I recalled this little truism again this week while hanging a new swing from a tree by our home. The first tree didn’t work out too well, so I was moving it to another that’s on the vacant, tree-covered lot next to our house. This tree was perfect, except for one thing: It had given root to a small but pretty tall tree at its base that was growing at an angle so that the top of it was directly under the limb from which I wanted to hang the swing.

So, the first order of business was to cut down this tree, which was, oh, maybe 6-8 inches in diameter. Since my chainsaw was in need of minor repairs, I was using a bow saw. It took a little effort, but down came the tree.

Next problem: That sucker was heavy and its branches were getting hung up in the brush when I tried to move it. After a few failed attempts to drag it away, I decided to cut it into smaller chunks. In the process, I broke my saw blade. After a few more failed attempts to drag it off, I used some heavy-duty loppers to cut away some branches and lightened the load enough so that I could move it.

In short, what would have taken me five minutes with a chainsaw took me about 25 minutes with equipment that wasn’t made for this particular job.

It doesn’t matter if you’re cutting a tree or climbing Mt. Everest, it pays to use the right equipment. And the same is true in discipleship.

If I want to grow like Jesus and help others grow like Jesus, then I can’t use loppers when I need a chainsaw. I have to put on the armor of God and prepare for the challenges I face. I have to read God’s Word and open my heart to revelations from God. I have to listen to godly pastors who teach truth. I have to act on the promptings of the Spirit. I have seek and heed the godly counsel my wife provides. I have to invest in the things that equip me for the life God has given me. And if I use the right equipment, there is no issue.

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Creating a Style Guide for Life

Creating a Style Guide for Life

You might not immediately make the connection between a newspaper’s new style rule and how we go about our personal development journey, but the connection is there. Trust me.

Regular readers of The Arkansas Democrat-Gazette, the statewide newspaper in Arkansas and my former employer, might have noticed a change in recent weeks in how the paper refers to the state’s largest and best-known university. The new style guide apparently requires that at some point in the article the author refer to it as the “University of Arkansas, Fayetteville,” even in the sports section after a first reference of “the Arkansas Razorbacks.”

As a writer, editor, and former newspaper hack, I understand all too well how and why such silly policies are created. I can’t tell you the specifics of this one, but it no doubt involved many meetings and a great deal of hand-wringing. And after all that debate, the editors arrived at what is, without question, an awful result.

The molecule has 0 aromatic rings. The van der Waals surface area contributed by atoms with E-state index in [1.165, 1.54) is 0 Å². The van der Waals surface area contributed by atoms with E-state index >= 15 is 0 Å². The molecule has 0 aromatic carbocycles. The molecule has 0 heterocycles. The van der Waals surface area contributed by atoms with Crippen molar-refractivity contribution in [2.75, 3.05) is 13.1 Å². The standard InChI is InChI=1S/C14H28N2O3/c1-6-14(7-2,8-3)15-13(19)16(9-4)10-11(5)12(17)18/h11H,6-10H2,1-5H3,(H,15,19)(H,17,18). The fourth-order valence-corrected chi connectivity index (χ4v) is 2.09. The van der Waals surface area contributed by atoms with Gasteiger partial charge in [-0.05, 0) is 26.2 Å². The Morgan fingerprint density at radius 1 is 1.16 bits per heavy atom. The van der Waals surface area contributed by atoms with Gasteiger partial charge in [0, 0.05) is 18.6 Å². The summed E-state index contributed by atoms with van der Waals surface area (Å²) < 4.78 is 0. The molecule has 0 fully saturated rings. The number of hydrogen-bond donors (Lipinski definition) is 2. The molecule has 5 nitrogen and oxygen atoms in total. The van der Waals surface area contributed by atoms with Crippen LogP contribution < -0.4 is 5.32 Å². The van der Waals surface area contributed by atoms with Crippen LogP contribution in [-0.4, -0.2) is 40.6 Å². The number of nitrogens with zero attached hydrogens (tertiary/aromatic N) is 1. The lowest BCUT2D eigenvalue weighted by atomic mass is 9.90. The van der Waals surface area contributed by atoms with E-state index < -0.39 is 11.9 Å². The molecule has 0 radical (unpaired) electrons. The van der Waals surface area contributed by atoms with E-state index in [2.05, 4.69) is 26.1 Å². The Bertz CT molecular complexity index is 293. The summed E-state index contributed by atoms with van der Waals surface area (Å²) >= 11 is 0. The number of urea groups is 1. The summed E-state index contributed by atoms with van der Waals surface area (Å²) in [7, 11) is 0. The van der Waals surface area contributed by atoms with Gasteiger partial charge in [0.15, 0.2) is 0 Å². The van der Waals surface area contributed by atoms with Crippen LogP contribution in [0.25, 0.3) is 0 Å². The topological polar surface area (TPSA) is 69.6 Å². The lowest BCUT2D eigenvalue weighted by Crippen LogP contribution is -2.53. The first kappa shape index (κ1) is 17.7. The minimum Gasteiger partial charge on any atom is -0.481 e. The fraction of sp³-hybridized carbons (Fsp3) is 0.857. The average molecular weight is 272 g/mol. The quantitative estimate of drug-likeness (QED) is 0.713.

Why? They lost focus on what really matters.

To some, the purpose of a style guide is to create consistency in the written language. But that’s just one result, not the real purpose. The real purpose is to help readers better understand what they are reading. This policy neither creates consistency nor helps the reader. Just the opposite, in fact.

For starters, the policy creates what I call “reader roadblock.” It introduces unnecessary words that forces me-the-reader to pause and ask, “What up with that?” before moving forward without a logical or reasonable answer. So it’s a waste of space and it’s a waste of my time. Second, it doesn’t create consistency because the paper doesn’t apply the same style to other universities. For instance, it doesn’t refer to the “University of Kentucky, Lexington” or the “University of Arkansas, Little Rock” or “Arkansas State University, Jonesboro.”

One day shortly after the paper adopted this new style, I noticed a story about the “University of Arkansas, Fayetteville” defeating “IUPUI” in a softball game. I can assure you that at least 99 percent of the ADG’s readers know that the Arkansas Razorbacks represent the Fayetteville campus of the University of Arkansas, but almost none know what IUPUI stands for (Indiana University-Purdue University Indianapolis).

So what’s all this have to do with personal growth, you ask? Well, we all do the same thing in our lives. We see a small issue in our life and become consumed with finding a solution that ends up creating more problems than it solves, all because we lose focus on what really matters. We stubbornly hold to some viewpoint, refusing to let go, and we find ourselves on the slippery slope toward legalism.

We all need structure, discipline and boundaries in our lives. We all need the equivalent of a “style guide” to help us order our worlds. For me, that guide is the Bible. But when I lose focus on what really matters – to love God and love others, to grow like Jesus and produce Kingdom fruit – then I soon find myself obsessing about things that ultimately don’t matter. I’m not saying there’s anything in the Bible that doesn’t matter. I’m saying that we don’t need to complicate it with guidelines that solve problems that don’t really exist.